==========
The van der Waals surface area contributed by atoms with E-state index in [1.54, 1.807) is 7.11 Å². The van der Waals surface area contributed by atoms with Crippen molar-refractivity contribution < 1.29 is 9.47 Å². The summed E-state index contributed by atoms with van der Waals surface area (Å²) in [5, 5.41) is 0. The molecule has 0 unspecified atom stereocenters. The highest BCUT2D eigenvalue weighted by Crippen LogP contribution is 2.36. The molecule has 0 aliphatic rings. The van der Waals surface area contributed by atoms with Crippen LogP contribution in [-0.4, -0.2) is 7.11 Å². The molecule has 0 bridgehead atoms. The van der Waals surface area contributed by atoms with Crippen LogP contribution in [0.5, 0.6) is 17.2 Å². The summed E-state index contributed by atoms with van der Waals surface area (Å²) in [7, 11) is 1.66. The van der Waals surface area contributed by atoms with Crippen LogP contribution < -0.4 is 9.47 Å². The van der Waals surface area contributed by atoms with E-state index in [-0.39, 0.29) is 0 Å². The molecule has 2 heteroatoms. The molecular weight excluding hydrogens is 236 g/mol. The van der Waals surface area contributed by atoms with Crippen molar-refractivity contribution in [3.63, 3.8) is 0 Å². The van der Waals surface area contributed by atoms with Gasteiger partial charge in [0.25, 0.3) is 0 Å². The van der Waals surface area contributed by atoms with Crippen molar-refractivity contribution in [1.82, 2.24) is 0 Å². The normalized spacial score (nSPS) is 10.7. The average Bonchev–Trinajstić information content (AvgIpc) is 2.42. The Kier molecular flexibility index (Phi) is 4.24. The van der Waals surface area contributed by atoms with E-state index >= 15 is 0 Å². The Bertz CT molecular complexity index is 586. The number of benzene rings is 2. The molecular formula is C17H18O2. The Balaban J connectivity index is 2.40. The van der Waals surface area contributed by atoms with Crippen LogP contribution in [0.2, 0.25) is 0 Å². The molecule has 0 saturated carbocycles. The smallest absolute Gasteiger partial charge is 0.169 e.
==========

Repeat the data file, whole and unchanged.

The van der Waals surface area contributed by atoms with E-state index in [1.54, 1.807) is 7.11 Å². The van der Waals surface area contributed by atoms with Crippen molar-refractivity contribution < 1.29 is 9.47 Å². The summed E-state index contributed by atoms with van der Waals surface area (Å²) in [5, 5.41) is 0. The molecule has 0 unspecified atom stereocenters. The highest BCUT2D eigenvalue weighted by Crippen LogP contribution is 2.36. The molecule has 0 aliphatic rings. The van der Waals surface area contributed by atoms with Crippen LogP contribution in [-0.4, -0.2) is 7.11 Å². The molecule has 0 bridgehead atoms. The van der Waals surface area contributed by atoms with Crippen LogP contribution in [0.5, 0.6) is 17.2 Å². The summed E-state index contributed by atoms with van der Waals surface area (Å²) in [7, 11) is 1.66. The van der Waals surface area contributed by atoms with Crippen LogP contribution < -0.4 is 9.47 Å². The van der Waals surface area contributed by atoms with E-state index in [-0.39, 0.29) is 0 Å². The molecule has 2 heteroatoms. The molecular weight excluding hydrogens is 236 g/mol. The van der Waals surface area contributed by atoms with Crippen molar-refractivity contribution in [3.63, 3.8) is 0 Å². The van der Waals surface area contributed by atoms with Gasteiger partial charge in [0.25, 0.3) is 0 Å². The van der Waals surface area contributed by atoms with Crippen molar-refractivity contribution in [1.82, 2.24) is 0 Å². The normalized spacial score (nSPS) is 10.7. The average Bonchev–Trinajstić information content (AvgIpc) is 2.42. The Kier molecular flexibility index (Phi) is 4.24. The van der Waals surface area contributed by atoms with E-state index >= 15 is 0 Å². The Bertz CT molecular complexity index is 586. The number of benzene rings is 2. The molecular formula is C17H18O2. The Balaban J connectivity index is 2.40. The van der Waals surface area contributed by atoms with Crippen LogP contribution in [0.2, 0.25) is 0 Å². The molecule has 0 saturated carbocycles. The smallest absolute Gasteiger partial charge is 0.169 e.